So who wrote better songs?
One of the “downsides” of art is that is that it is not objectively measurable. Who is to say if one song is better than another? In order to get around this sticky situation, let’s start by analysing the objective measure of popularity, before we go on to the most subjective of quantifying my own preferences! (perks of being the author of the blog post…)
Spotify to the rescue!
Spotify is awesome, right? The following analysis relies on Spotify stream counts to gouge popularity. Let’s dive into it:
Top left: most streamed Beatles songs. Bottom left: Log normal distribution of stream counts for all Beatles songs. Right: Median stream count per Beatle
Out of the top 10 most streamed Beatle’s songs, 5 were written by Paul, 2 by John and 1 by George. It is interesting to note that the distribution of stream counts is an almost perfect log-normal distribution. Why is that? Log normal distributions occur when there are many factors that have a multiplicative effect stacked on one another. One possible hypothesis that might cause this is a network effect; if you really like a song, you’ll probably play it many more times that a song you like only mildly. This will make this song much more likely to be recommended (by either you or Spotify’s algorithm), leading to an exponential phenomena.
An analysis of the median number of song counts shows some interesting facts:Paul was the most popular Beatle! His median stream count is almost double that of John’s. To me this was quite an unexpected result.Ringo’s songs are the least streamed. He was a funny guy. And a really good drummer. We love you Ringo! As a person, but less so as a singer/song writer.
Woot for Paul! But is popularity really the best indicator of quality? If Spotify stream counts would qualify as a measure of quality, Drake and Ariana Grande should be the best musicians in the history of popular music. And if that doesn’t sound off to you, than you’re definitely reading the wrong blog post…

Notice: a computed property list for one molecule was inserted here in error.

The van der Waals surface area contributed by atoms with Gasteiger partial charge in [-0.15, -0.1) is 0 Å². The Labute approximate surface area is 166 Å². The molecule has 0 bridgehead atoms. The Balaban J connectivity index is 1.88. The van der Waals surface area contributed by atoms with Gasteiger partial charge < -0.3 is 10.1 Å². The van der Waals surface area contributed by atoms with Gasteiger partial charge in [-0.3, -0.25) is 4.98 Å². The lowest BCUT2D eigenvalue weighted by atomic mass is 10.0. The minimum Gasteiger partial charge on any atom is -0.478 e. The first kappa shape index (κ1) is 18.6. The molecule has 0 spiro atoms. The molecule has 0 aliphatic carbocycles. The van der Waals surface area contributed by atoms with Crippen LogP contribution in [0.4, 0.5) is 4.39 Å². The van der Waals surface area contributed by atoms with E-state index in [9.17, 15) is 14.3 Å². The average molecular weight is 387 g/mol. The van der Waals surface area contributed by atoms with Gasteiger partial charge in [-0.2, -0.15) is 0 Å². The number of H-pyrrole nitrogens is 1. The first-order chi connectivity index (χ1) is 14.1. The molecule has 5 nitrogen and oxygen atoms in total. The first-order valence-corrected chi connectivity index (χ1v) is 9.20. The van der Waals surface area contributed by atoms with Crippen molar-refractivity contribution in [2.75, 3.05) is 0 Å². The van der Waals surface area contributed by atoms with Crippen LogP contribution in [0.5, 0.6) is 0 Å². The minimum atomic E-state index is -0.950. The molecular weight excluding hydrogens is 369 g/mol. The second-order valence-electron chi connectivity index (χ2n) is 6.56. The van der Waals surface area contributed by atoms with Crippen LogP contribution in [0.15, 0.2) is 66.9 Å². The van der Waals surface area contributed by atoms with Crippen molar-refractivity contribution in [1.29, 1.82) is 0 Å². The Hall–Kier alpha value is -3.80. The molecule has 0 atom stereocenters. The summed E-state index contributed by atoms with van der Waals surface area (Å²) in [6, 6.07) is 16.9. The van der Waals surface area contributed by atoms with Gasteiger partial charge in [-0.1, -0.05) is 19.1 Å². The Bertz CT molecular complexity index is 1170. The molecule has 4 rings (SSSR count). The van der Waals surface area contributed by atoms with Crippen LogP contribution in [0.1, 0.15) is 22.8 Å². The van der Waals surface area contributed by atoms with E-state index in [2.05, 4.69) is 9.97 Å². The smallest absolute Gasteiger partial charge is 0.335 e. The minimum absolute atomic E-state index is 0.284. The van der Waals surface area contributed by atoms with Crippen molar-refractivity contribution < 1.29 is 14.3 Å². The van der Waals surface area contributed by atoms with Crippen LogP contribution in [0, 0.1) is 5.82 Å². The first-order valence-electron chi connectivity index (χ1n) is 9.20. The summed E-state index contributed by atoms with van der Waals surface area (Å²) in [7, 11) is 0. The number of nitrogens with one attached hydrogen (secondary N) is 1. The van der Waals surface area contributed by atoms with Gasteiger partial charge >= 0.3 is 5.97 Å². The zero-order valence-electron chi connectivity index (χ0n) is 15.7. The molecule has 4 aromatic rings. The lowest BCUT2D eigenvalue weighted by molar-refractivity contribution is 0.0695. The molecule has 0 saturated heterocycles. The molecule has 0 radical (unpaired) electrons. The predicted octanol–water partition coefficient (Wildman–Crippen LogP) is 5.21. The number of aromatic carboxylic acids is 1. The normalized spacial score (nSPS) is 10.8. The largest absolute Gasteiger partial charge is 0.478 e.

Going Beyond Popularity: a Subjective Analysis
I listened to every one of the 208 Beatles songs (that’s 14 hours of play time, did I already mention the time I had with a newborn on my hands?) and rated each song on a scale of 0 to 10. You can see the dataset here. This is obviously a very subjective rating! Beautiful melodies, interesting harmonies and intimate emotion provoking lyrics are what get high scores in my book. Let’s first examine how my own preferences correlate with Spotify popularity:
There is a strong Pearson correlation of 0.59 between song awesomeness (as rated by me) and Spotify stream counts. Of note are a few songs which differed significantly from this correlation: George’s cute Indian inspired the Inner Light and John’s Yes It Is with its gripping harmonies both over-performed while John’s boring avant-garde Revolution 9 (thanks Yoko!) was the biggest under-performer. Pauls too cute Ob-la-di Ob-la-da, and Let It Be both scored reasonably high, but much lower than their popularity on Spotify.
Next, it’s time for the main course. Let’s look at awesomeness by Beatle: